John Hickenlooper: Building on a strong foundation
Only four years ago, the state budget was hamstrung by a $1 billion deficit, and only 2 percent of our general fund went into emergency reserve. When it came to job growth, Colorado ranked 40th in the nation, and the idea of political consensus at the Capitol seemed a futile pursuit.
Now, our state budget has a surplus, with 6.5 percent in our emergency reserve. When it comes to job growth, we have gone from 40th to fourth in the nation. One respected analysis rates Colorado the No. 1 fastest-growing economy in the nation. Our statewide economy has generated 210,000 new jobs. As far as political consensus, our past four state budgets have been balanced and passed with bipartisan support.
Despite devastating fires and a historic flood — despite 13 federally declared disasters — we have not merely survived; overall, our state has thrived.
Statewide unemployment is down from a Great Recession high of 9.1 percent to 4.7 percent. The results are even better in Routt County, where unemployment is down to 3 percent.
Thanks to disciplined budgeting, we have been able to increase K-12 education funding by $400 million and higher education funding by $100 million, with $40 million dedicated to student aid. After all, every child, if he or she earns the grades, should have the chance to reach his/her full academic potential.
We’ve advocated tirelessly for our agricultural markets, which employ more than 170,000 Coloradans and account for more than $40 billion in Colorado’s economic activity. Since 2009, our state’s agricultural exports are up more than 90 percent and recently surpassed $2 billion annually. The success of Colorado’s agricultural sector is particularly important for our rural communities hit hard by the recession.
Sticking to our commitment to make Colorado the No. 1 business-friendly state in the nation, we have cut or amended more than 5,000 regulations, but we’ve never lowered our expectations. We have held industry to the highest standards to protect our air and water.
We brokered the toughest frack-fluid disclosure rule in the nation; we made Colorado the first state to directly regulate detection and reduction of methane emissions associated with oil and gas drilling, and we brought together the oil and gas task force. The oil and gas task force, which recently began meeting, will help ensure that as we harness our energy resources and keep our economy robust, we also safeguard our environment and make sure local communities’ concerns are addressed.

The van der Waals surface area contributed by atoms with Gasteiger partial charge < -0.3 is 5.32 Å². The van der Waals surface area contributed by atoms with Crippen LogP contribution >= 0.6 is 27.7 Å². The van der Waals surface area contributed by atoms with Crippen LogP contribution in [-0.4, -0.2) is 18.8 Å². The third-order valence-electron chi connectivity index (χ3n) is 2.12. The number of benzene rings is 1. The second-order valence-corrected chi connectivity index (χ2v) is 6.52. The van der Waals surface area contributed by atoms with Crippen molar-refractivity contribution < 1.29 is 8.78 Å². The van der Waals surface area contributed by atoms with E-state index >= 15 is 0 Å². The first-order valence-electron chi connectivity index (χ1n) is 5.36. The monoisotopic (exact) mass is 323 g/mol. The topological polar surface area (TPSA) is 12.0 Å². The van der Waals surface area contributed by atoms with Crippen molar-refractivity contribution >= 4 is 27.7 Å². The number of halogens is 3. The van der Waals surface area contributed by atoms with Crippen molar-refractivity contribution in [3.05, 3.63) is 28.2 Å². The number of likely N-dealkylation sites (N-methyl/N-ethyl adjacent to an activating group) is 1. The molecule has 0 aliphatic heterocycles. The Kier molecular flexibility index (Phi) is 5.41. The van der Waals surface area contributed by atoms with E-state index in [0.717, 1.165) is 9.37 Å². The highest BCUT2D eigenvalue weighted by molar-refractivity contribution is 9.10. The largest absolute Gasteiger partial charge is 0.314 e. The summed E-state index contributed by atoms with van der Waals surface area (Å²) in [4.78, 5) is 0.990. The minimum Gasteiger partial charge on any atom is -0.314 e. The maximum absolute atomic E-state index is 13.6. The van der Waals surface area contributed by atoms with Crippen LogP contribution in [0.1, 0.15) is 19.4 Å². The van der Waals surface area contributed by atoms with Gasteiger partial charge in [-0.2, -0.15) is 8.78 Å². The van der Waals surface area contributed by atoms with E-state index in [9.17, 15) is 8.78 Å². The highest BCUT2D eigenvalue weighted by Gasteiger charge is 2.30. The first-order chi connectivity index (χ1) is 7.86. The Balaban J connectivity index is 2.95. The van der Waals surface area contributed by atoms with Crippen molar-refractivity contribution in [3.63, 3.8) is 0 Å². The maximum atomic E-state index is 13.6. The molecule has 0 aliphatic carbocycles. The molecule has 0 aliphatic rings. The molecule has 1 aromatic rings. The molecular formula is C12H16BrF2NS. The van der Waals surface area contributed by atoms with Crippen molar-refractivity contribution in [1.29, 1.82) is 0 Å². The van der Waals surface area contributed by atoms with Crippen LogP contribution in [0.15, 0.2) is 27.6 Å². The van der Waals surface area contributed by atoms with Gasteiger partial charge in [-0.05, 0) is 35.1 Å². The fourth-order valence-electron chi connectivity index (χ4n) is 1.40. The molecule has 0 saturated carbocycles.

Water is the precious key to a productive agricultural sector, outdoor industries and our everyday lives. Every conversation we have about water begins with conservation. And our Water Plan continues to ensure we keep Colorado’s water in Colorado and that it is used in the most strategic manner. Critical to our Water Plan’s success is the fact that it has been shaped by all of Colorado’s 64 counties.
We have the momentum, but we will not rest until every Colorado community feels the benefits of our economic growth. We now have a strong economic foundation, and if we can get here, we can get there.
I’m committed to getting the long-term unemployed back to work.
We will continue to champion the accountability that has made Colorado a national model.
We will continue expanding opportunities in higher education to cultivate workforce-ready graduates who are saddled with less debt when they graduate.
We’ll remain focused on keeping Coloradans safe by continuing to develop our resources so the state can respond quickly and effectively to emergency situations.
We’ll make Colorado the healthiest state in the nation.
Let’s keep moving Colorado up, together.
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Planning efforts to bring the controversial gray wolf back to parts of Colorado’s Western Slope are officially getting underway.